In 1755 (during the French and Indian War), about 75% of the Acadian population living in the Canadian province of Nova Scotia was deported in what is often known as the Great Expulsion (Grand Dérangement). Between 1765 and 1785, often following a long exile in the American colonies or in France, many of the exiles resettled in Louisiana, establishing the culture and language there. Through the Acadian French language, Cajun is ultimately descended from the dialects of Anjou and Poitou. The word "Cajun" is an anglicization of "Cadien," itself a shortened pronunciation of "Acadien."

French immigration continued in the 19th century until the start of the Civil War, bringing large numbers of francophones speaking something more similar to today's Metropolitan French into Louisiana. Over time, through contact between groups, including a high rate of intermarriage, the dialects would mix, to produce the French we today call Cajun French[5].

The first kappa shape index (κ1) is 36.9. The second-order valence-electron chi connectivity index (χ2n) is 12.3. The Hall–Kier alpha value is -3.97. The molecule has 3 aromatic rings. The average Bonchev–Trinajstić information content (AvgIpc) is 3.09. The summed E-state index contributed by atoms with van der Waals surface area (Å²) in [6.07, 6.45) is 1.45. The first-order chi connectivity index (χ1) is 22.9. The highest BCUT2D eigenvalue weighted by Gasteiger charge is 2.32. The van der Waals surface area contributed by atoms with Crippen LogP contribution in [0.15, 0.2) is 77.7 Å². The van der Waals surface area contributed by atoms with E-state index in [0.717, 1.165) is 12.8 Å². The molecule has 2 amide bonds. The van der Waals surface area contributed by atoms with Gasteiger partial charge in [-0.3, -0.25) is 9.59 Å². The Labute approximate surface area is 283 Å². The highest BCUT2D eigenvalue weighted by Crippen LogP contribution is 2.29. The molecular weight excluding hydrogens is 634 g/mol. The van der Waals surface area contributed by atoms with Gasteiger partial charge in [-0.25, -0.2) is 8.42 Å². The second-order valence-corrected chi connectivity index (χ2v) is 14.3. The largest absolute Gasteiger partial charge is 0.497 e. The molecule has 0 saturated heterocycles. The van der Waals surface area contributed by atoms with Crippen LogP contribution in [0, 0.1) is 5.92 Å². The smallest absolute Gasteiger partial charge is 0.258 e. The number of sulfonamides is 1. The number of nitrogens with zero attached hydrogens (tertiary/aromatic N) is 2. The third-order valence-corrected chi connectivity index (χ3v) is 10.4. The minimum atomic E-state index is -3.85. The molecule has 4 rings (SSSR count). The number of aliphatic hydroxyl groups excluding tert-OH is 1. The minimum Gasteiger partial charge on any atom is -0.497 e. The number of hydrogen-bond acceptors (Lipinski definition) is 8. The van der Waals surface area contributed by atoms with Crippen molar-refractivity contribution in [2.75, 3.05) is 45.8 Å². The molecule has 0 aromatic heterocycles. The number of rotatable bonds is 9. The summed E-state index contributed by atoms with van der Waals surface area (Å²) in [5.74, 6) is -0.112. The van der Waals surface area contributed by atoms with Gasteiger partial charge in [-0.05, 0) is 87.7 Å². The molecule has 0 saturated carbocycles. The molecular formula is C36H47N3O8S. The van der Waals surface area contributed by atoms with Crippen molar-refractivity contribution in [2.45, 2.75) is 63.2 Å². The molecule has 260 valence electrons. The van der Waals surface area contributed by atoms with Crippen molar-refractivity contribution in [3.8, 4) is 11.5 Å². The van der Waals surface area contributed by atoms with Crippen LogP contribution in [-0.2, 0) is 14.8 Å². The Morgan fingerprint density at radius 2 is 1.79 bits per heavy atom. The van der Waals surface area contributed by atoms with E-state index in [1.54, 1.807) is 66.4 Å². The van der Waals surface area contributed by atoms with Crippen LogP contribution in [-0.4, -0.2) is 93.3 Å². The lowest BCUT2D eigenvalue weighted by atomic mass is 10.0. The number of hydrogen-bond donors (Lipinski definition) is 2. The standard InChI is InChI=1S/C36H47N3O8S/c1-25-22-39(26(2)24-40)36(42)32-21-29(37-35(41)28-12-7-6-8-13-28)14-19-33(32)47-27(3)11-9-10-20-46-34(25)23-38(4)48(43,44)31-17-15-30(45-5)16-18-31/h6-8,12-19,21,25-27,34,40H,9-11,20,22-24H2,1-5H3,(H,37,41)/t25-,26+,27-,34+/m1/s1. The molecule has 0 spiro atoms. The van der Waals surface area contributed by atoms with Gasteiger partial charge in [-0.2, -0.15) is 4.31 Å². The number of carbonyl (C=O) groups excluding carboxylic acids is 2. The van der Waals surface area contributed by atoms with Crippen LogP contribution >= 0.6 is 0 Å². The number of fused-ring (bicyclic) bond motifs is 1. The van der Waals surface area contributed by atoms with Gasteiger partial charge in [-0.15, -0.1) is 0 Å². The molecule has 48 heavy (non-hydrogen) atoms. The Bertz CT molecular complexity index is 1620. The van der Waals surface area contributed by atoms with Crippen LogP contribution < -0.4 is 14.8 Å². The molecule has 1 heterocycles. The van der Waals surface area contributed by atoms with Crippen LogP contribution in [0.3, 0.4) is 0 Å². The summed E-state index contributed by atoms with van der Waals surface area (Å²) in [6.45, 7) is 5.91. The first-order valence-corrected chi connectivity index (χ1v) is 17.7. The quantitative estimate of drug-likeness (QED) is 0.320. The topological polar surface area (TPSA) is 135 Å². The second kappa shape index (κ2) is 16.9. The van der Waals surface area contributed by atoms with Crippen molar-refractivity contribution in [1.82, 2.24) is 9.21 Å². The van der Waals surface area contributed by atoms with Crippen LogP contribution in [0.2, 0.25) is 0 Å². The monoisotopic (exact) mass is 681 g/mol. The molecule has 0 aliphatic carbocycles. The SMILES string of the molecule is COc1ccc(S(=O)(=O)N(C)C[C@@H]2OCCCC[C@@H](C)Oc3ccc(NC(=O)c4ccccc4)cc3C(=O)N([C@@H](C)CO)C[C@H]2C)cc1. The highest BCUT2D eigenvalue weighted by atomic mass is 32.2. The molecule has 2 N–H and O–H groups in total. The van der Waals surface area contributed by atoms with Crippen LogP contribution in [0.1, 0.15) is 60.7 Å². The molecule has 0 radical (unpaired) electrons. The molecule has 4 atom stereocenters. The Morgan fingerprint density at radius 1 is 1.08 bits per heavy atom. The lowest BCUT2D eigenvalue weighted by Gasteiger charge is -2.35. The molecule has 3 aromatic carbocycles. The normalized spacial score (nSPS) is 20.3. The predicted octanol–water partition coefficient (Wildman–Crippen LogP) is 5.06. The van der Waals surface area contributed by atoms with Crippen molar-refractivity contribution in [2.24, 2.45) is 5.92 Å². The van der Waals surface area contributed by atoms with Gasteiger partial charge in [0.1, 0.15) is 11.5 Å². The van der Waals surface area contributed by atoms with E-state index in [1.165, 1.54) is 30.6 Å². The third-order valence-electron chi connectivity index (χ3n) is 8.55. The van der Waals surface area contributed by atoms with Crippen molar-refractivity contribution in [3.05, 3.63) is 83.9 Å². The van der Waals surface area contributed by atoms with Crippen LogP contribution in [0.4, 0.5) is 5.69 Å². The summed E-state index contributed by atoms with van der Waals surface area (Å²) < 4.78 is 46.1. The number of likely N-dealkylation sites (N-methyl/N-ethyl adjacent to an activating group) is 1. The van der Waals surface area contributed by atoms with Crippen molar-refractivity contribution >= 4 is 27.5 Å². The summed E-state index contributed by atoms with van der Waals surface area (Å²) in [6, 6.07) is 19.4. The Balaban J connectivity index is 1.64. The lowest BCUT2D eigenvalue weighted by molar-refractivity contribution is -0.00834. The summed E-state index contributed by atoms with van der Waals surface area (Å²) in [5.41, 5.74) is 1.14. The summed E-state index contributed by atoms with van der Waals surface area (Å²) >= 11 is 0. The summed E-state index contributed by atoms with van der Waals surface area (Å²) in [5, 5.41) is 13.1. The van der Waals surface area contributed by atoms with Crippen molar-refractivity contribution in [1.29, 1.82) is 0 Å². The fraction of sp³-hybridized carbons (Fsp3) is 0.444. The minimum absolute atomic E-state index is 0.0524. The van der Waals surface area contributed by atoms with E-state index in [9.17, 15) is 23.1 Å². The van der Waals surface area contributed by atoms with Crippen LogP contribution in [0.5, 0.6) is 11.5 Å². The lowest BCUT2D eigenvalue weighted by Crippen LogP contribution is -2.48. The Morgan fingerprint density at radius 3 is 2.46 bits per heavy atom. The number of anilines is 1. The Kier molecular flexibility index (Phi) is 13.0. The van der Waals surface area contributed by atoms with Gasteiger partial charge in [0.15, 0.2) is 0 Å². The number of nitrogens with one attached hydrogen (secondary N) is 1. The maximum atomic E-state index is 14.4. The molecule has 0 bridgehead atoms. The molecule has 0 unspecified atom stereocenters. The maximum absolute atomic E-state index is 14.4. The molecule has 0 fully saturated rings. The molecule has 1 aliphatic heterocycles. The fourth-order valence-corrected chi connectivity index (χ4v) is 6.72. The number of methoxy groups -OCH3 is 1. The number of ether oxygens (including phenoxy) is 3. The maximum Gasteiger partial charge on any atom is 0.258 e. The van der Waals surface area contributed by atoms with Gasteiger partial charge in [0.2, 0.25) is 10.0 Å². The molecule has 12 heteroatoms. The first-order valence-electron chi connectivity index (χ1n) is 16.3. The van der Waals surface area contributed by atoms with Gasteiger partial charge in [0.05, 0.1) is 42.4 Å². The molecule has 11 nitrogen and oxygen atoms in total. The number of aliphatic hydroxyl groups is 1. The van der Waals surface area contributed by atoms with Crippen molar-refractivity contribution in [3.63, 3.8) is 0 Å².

Over time Cajun became the firmly established language of many south Louisiana parishes. Cajun was not only spoken by the Cajun people but also by other ethnic groups that lived in Acadian settled areas. Creoles, Amerindian ethnic groups such as the Houma, Chitimacha, Pointe-au-Chien,[6] Bayougoula, Tunica-Biloxi, Atakapa, Opelousa, Okelousa, and Avoyel, through their cohabitation in south Louisiana's parishes eventually became proficient in Cajun French. Creoles and Amerindians already spoke French prior to the arrival of the Acadian people in Louisiana.